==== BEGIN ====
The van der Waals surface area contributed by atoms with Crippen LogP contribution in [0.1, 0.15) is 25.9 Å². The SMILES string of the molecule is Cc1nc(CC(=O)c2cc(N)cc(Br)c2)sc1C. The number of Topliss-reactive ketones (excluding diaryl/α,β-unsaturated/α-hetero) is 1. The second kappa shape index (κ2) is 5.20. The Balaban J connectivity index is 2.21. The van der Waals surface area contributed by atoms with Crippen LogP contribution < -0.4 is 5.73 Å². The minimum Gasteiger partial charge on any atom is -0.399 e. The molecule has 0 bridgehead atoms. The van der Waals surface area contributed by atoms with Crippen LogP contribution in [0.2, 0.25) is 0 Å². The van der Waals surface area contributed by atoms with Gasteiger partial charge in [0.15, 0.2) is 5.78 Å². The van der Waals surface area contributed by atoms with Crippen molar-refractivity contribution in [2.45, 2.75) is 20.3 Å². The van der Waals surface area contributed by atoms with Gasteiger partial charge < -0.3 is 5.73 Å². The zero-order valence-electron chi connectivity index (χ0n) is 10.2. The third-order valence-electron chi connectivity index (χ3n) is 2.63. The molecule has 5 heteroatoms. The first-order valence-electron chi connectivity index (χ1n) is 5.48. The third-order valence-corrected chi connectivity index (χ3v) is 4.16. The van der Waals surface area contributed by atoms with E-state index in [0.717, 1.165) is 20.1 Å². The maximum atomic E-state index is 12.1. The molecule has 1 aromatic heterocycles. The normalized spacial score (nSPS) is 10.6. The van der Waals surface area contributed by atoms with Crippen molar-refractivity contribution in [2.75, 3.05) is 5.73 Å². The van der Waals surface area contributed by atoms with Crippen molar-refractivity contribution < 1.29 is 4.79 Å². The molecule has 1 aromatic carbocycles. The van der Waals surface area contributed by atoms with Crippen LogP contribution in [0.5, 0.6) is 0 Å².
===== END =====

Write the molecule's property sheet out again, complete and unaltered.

The van der Waals surface area contributed by atoms with Crippen LogP contribution in [0.1, 0.15) is 25.9 Å². The SMILES string of the molecule is Cc1nc(CC(=O)c2cc(N)cc(Br)c2)sc1C. The number of Topliss-reactive ketones (excluding diaryl/α,β-unsaturated/α-hetero) is 1. The second kappa shape index (κ2) is 5.20. The Balaban J connectivity index is 2.21. The van der Waals surface area contributed by atoms with Crippen LogP contribution < -0.4 is 5.73 Å². The minimum Gasteiger partial charge on any atom is -0.399 e. The molecule has 0 bridgehead atoms. The van der Waals surface area contributed by atoms with Crippen LogP contribution in [0.2, 0.25) is 0 Å². The van der Waals surface area contributed by atoms with Gasteiger partial charge in [0.15, 0.2) is 5.78 Å². The van der Waals surface area contributed by atoms with Crippen molar-refractivity contribution in [2.45, 2.75) is 20.3 Å². The van der Waals surface area contributed by atoms with Gasteiger partial charge < -0.3 is 5.73 Å². The zero-order valence-electron chi connectivity index (χ0n) is 10.2. The third-order valence-electron chi connectivity index (χ3n) is 2.63. The molecule has 5 heteroatoms. The first-order valence-electron chi connectivity index (χ1n) is 5.48. The third-order valence-corrected chi connectivity index (χ3v) is 4.16. The van der Waals surface area contributed by atoms with E-state index in [0.717, 1.165) is 20.1 Å². The maximum atomic E-state index is 12.1. The molecule has 1 aromatic heterocycles. The normalized spacial score (nSPS) is 10.6. The van der Waals surface area contributed by atoms with Crippen molar-refractivity contribution in [2.75, 3.05) is 5.73 Å². The van der Waals surface area contributed by atoms with Crippen molar-refractivity contribution < 1.29 is 4.79 Å². The molecule has 1 aromatic carbocycles. The van der Waals surface area contributed by atoms with Crippen LogP contribution in [0.5, 0.6) is 0 Å².